2 minutes
Toby Uppington

Transitioning to a truly net-zero energy system is a hugely complex task. AECOM’s Toby Uppington says a systems-based approach is essential — requiring an interlinked appraisal of infrastructure and how it interfaces with and uses energy, while also considering the ways in which energy is generated, transferred and utilized.

As part of the global push to decarbonize, policy-makers and the private sector are ramping up the electrification of infrastructure and the adoption of alternative fueling solutions to replace traditional carbon-based sources. This is driving demand for renewable forms of energy, and with it the increasing need to both develop suitable alternative power infrastructure and repurpose how energy is used within the built environment and by transportation systems.

To incentivize the transition to a lower-carbon world, targets have been set to reduce the net emissions associated with both the generation and use of energy. With the scale and urgency of the climate crisis becoming ever more apparent, there is growing pressure around these targets as the United Nations climate change summit, COP26, seeks to bring us on course to limit global warming in line with the Paris Agreement.

To meet these targets, we need a holistic appraisal of how energy is generated, transferred and utilized across all forms of infrastructure. At industry and government level, the energy transition is causing significant upheaval; the impacts of these systemic disruptions in terms of cost, timing and, potentially, social acceptance, require collaborative action from both public and private-sector infrastructure owners and operators.

Governments and civil societies must also align on how to manage change acceptably. It is crucial to address such issues and bring all stakeholders on board; a successful energy transition will only be achieved if public and private sectors, governments and communities work together toward a common goal.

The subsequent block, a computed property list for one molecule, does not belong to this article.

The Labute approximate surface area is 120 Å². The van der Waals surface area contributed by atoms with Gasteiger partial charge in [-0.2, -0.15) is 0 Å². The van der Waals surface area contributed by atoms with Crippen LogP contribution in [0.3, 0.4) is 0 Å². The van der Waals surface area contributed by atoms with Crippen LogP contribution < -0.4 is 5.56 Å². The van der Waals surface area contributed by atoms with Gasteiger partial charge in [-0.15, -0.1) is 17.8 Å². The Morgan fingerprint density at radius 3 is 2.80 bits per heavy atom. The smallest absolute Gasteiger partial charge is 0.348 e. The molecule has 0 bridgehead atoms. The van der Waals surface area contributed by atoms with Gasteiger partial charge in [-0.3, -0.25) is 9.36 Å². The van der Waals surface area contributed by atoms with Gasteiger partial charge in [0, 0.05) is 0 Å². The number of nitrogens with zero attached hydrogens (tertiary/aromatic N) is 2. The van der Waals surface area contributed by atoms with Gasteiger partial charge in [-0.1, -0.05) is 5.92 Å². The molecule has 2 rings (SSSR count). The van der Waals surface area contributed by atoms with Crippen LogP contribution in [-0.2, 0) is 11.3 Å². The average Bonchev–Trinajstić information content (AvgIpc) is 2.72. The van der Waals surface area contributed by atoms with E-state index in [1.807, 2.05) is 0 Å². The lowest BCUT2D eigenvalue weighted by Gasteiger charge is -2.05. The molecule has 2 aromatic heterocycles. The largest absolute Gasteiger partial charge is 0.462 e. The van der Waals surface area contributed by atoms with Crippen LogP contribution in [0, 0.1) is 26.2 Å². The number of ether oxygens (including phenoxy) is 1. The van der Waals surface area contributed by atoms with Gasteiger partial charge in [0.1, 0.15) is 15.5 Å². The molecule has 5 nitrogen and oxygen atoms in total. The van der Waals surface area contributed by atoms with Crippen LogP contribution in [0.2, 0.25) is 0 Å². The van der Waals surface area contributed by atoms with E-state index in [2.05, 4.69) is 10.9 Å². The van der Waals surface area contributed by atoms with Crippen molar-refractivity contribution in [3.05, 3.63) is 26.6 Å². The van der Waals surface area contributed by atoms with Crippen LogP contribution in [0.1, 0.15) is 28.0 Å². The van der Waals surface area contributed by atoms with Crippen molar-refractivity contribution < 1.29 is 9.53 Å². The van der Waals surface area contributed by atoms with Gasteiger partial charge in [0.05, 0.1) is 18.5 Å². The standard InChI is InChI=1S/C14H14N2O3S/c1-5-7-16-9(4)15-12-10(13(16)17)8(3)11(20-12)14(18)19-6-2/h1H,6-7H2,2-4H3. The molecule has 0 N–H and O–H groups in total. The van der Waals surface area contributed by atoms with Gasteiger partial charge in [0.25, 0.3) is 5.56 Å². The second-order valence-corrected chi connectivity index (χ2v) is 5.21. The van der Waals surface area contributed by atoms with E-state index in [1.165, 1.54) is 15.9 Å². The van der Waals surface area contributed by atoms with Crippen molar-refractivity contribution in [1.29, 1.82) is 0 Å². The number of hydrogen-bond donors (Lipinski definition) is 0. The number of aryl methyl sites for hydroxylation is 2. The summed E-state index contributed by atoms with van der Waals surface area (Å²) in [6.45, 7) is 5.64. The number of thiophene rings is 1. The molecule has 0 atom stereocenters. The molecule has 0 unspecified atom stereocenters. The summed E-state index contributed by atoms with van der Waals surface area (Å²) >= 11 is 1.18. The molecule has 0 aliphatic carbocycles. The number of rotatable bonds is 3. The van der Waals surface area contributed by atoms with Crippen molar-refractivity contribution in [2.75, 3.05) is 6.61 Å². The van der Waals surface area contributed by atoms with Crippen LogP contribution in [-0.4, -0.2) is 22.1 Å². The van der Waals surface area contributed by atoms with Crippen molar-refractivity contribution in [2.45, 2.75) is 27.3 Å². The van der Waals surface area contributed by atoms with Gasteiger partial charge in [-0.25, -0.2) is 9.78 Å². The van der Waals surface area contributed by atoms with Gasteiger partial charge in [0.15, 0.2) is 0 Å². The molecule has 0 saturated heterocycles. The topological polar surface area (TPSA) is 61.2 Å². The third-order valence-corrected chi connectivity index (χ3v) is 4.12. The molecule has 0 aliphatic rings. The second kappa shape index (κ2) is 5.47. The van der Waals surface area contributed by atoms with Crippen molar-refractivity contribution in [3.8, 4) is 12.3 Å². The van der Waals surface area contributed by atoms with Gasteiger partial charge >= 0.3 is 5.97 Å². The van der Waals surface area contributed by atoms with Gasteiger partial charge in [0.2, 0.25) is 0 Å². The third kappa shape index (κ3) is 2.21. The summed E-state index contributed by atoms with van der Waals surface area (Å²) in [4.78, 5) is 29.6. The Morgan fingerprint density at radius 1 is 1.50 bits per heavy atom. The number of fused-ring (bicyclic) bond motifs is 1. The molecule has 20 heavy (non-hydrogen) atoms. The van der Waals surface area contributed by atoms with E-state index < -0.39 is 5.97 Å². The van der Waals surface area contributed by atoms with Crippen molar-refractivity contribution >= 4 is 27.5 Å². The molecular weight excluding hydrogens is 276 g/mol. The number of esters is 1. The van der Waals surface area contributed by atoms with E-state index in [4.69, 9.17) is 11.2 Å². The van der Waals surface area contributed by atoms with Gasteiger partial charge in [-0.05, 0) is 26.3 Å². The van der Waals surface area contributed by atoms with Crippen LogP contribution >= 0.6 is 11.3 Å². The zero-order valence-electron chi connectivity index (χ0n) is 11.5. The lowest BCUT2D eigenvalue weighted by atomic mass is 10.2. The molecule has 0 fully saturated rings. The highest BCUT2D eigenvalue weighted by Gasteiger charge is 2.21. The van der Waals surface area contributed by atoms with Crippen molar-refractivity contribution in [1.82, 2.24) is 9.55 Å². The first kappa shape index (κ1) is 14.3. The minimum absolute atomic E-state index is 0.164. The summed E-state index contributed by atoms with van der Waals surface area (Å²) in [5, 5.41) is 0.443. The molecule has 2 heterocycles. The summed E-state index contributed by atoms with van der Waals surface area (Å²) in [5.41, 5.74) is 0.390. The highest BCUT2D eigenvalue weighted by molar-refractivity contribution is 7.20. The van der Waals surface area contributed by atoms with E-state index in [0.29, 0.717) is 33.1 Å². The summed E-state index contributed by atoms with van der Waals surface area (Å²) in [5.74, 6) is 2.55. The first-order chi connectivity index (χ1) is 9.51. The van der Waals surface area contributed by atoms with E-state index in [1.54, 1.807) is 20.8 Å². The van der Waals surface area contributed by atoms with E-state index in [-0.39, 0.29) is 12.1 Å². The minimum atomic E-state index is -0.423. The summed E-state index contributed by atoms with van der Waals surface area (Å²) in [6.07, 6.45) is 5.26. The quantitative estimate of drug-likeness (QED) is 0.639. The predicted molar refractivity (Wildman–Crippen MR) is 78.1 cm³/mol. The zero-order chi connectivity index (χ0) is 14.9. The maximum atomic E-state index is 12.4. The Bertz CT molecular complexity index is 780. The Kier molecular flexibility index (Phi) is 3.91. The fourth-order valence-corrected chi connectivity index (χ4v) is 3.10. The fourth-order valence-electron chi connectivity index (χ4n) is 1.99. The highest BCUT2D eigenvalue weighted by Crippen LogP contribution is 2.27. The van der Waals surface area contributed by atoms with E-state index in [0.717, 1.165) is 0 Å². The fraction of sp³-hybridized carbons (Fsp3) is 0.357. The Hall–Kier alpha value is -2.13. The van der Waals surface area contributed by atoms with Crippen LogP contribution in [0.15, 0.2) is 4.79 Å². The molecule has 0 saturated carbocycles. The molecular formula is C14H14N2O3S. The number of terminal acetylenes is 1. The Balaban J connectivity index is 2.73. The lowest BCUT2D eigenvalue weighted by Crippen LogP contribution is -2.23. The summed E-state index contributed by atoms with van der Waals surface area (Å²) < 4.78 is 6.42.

A systemic reconfiguration

Much of the world’s existing energy arrangement has been designed around discrete power plants feeding a grid distribution system configured according to the location of urban and industrial centers.

In a renewables-rich world, energy is generated where the sun shines or the wind blows, and these are rarely in the same locations as power plants might once have been, nor in the areas of highest demand. What that means for the grid is that it’s much more diffuse, distributed and interconnected — quite different from the current set-up, particularly in mature economies.

For renewable energy, it’s not just generation that matters; it’s how that power can be connected to the grid in the right way. On the east coast of the UK, our team at AECOM is working with energy supplier SSE to resolve some of the issues involved in bringing offshore wind power onshore. In the case of offshore wind or wave power, for example, subsea connections must be designed and built to ensure that energy can be brought onshore and fed into the system efficiently. That requires assessment of additional risks and logistics, and grid reinforcement may be needed in areas that have not historically experienced such a significant flow of power.

As the energy network becomes ever more electrified, the old networks of tankers, pipelines and heavy rail are replaced by wires and transformers, enabling the instantaneous trading of green energy as a commodity. All of this is forcing a major reconfiguration — particularly of transmission lines, but also of new interconnector cables between countries such as the transnational interconnector between Iceland and the UK which enables the supply of renewable geothermal energy on which AECOM acted as the owner’s engineer to ensure safe, compliant cost effective delivery.